Updated: Nov 22, 2020

In this article, we will learn a term P, I, D used in the PID controller equation.

Before going through separate PID, let understand the definition of PID in brief. we will learn the PID controller with a practical example in a future lesson.


PID is a controller which can be board mounted or PID which come within PLC programming software.

You may have seen many onboard types of PID in which they do not require PLC programming to keep set point at a process variable.

PID stands for proportional, integral and derivative is an algorithm which is used to keep set point at process variable by using the final control element called control valve.

Let understand each term to ease your difficulty with the PID controller.

1) Proportional controller system

- In a proportional controlled system with proportional action, the process variable changes in proportional to the manipulated variable to keep the process at set point.

- Here, process variable follows the manipulated variable without any leg.

- When the time leg between the process variable and manipulated variable is too small then it does not have any effect on the system.

- For example in the flow control application, If valve travel changes in pressure control system then a new flow rate will reach instantaneously. In this case process variable changes proportional to the manipulated variable.

- Regardless of the other controlled action this proportional action always leave an offset which then solved by adding integral or derivative control action in it.

- Sometime proportional action called as gain. In the tuning process, we calculate gain to keep the process variable at a set point.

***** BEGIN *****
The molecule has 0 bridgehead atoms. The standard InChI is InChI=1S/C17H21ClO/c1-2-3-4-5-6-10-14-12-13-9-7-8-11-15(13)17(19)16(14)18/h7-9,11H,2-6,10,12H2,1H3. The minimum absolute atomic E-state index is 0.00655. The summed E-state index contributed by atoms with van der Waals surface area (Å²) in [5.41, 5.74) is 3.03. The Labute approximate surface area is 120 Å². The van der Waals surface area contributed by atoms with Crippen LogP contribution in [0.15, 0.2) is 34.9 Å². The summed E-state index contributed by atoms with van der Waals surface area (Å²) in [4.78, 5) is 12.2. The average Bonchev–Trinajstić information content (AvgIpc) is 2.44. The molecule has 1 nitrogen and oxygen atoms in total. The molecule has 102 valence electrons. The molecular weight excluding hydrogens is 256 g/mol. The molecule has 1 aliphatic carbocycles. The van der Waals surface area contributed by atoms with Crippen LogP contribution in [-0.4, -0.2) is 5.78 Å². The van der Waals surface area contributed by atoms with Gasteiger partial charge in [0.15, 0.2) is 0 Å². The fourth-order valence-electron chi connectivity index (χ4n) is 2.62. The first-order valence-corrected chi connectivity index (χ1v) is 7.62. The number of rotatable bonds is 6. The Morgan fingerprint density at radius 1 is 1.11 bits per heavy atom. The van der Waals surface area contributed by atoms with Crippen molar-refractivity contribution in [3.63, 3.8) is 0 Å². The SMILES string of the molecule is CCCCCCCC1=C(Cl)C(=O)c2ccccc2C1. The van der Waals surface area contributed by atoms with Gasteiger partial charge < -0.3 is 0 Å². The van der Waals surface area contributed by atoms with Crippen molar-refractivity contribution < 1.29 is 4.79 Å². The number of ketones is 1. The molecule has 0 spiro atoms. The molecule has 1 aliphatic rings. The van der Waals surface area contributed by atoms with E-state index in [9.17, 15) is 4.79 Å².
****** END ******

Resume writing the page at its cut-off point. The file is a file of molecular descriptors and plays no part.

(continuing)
- Gain is given by the below equation,

Gain = change in process variable/change in the output

- For example, if a 20% change in output leads 10% change in the input then you will have a gain of 0.5

- When an error is large you can refer it to proportional action.

2) Integral control system

- This action will occur based on how long the error stays. so, longer the error more contribution integral action will give.

- In integral action, an error is integrated over a period of time until it reaches its set point.

- For example in a tank where the liquid is continuously supplied and discharging out, the tank level will fall and rise. so, the faster level changes the larger difference you will have in supply and discharge.

- In the tuning process we use the integral time to keep process variable at a set point. the smaller time has a larger impact and a larger time has a smaller impact.

- In my upcoming article, I will explain to you several parameters that affect an integral action like dead time, energy-storing component, etc.

- We sometimes called integral term as a reset.

- Proportion action acts on a present and integral action acts on a past.

- Integral action is the ration of the output velocity to the input error,

Integral action = Output velocity

Input error

3) Derivative control system.

- Derivative action also called a rate. Like proportional and integral action, derivative action reacts to how fast output will react based on changes in the process variable.

- Integral action react to the future.

- Derivative action can not be used in noisy processes. For example where flow rate needs to keep maintained at 2000 kg/hr. It fluctuating a lot like 1950, 1990, 2010, 2040 kg/hr. In such a condition you can use derivative action as it reacts fast can cause damage internal component of a control valve.

- A derivative action can be given by the following equation,

Derivative action = Output offset/ Input velocity

- The more changes you will make with derivative time the larger effect it will have.

This is a very basic explanation on three-term of the PID controller. Hope it will be helpful to you.

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